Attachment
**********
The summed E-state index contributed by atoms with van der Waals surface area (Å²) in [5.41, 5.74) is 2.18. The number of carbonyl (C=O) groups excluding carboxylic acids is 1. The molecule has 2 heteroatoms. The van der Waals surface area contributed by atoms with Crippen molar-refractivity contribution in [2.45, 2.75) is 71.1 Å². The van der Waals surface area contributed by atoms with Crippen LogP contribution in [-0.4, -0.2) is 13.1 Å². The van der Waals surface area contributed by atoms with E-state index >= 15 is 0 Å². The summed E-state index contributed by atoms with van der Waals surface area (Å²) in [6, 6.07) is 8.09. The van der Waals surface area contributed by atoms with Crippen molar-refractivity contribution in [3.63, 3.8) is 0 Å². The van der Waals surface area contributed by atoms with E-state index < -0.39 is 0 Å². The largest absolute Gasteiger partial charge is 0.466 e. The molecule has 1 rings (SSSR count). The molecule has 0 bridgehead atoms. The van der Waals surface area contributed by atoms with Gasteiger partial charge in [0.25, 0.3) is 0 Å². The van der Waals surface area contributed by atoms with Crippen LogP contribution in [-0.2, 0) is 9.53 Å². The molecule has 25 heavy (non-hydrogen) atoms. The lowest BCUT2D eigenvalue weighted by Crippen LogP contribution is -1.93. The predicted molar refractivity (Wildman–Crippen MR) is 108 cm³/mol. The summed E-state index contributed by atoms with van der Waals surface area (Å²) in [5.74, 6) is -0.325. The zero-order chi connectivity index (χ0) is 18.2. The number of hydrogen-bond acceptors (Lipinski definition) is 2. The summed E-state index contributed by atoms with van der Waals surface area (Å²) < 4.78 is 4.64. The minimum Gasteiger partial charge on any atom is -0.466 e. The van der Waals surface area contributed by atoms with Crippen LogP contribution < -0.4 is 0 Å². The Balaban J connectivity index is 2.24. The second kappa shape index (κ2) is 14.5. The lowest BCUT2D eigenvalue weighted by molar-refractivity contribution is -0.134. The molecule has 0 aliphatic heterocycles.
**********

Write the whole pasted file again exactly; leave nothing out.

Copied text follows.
The summed E-state index contributed by atoms with van der Waals surface area (Å²) in [5.41, 5.74) is 2.18. The number of carbonyl (C=O) groups excluding carboxylic acids is 1. The molecule has 2 heteroatoms. The van der Waals surface area contributed by atoms with Crippen molar-refractivity contribution in [2.45, 2.75) is 71.1 Å². The van der Waals surface area contributed by atoms with Crippen LogP contribution in [-0.4, -0.2) is 13.1 Å². The van der Waals surface area contributed by atoms with E-state index >= 15 is 0 Å². The summed E-state index contributed by atoms with van der Waals surface area (Å²) in [6, 6.07) is 8.09. The van der Waals surface area contributed by atoms with Crippen molar-refractivity contribution in [3.63, 3.8) is 0 Å². The van der Waals surface area contributed by atoms with E-state index < -0.39 is 0 Å². The largest absolute Gasteiger partial charge is 0.466 e. The molecule has 1 rings (SSSR count). The molecule has 0 bridgehead atoms. The van der Waals surface area contributed by atoms with Gasteiger partial charge in [0.25, 0.3) is 0 Å². The van der Waals surface area contributed by atoms with Crippen LogP contribution in [-0.2, 0) is 9.53 Å². The molecule has 25 heavy (non-hydrogen) atoms. The lowest BCUT2D eigenvalue weighted by Crippen LogP contribution is -1.93. The predicted molar refractivity (Wildman–Crippen MR) is 108 cm³/mol. The summed E-state index contributed by atoms with van der Waals surface area (Å²) in [5.74, 6) is -0.325. The zero-order chi connectivity index (χ0) is 18.2. The number of hydrogen-bond acceptors (Lipinski definition) is 2. The summed E-state index contributed by atoms with van der Waals surface area (Å²) < 4.78 is 4.64. The minimum Gasteiger partial charge on any atom is -0.466 e. The van der Waals surface area contributed by atoms with Crippen LogP contribution < -0.4 is 0 Å². The Balaban J connectivity index is 2.24. The second kappa shape index (κ2) is 14.5. The lowest BCUT2D eigenvalue weighted by molar-refractivity contribution is -0.134. The molecule has 0 aliphatic heterocycles.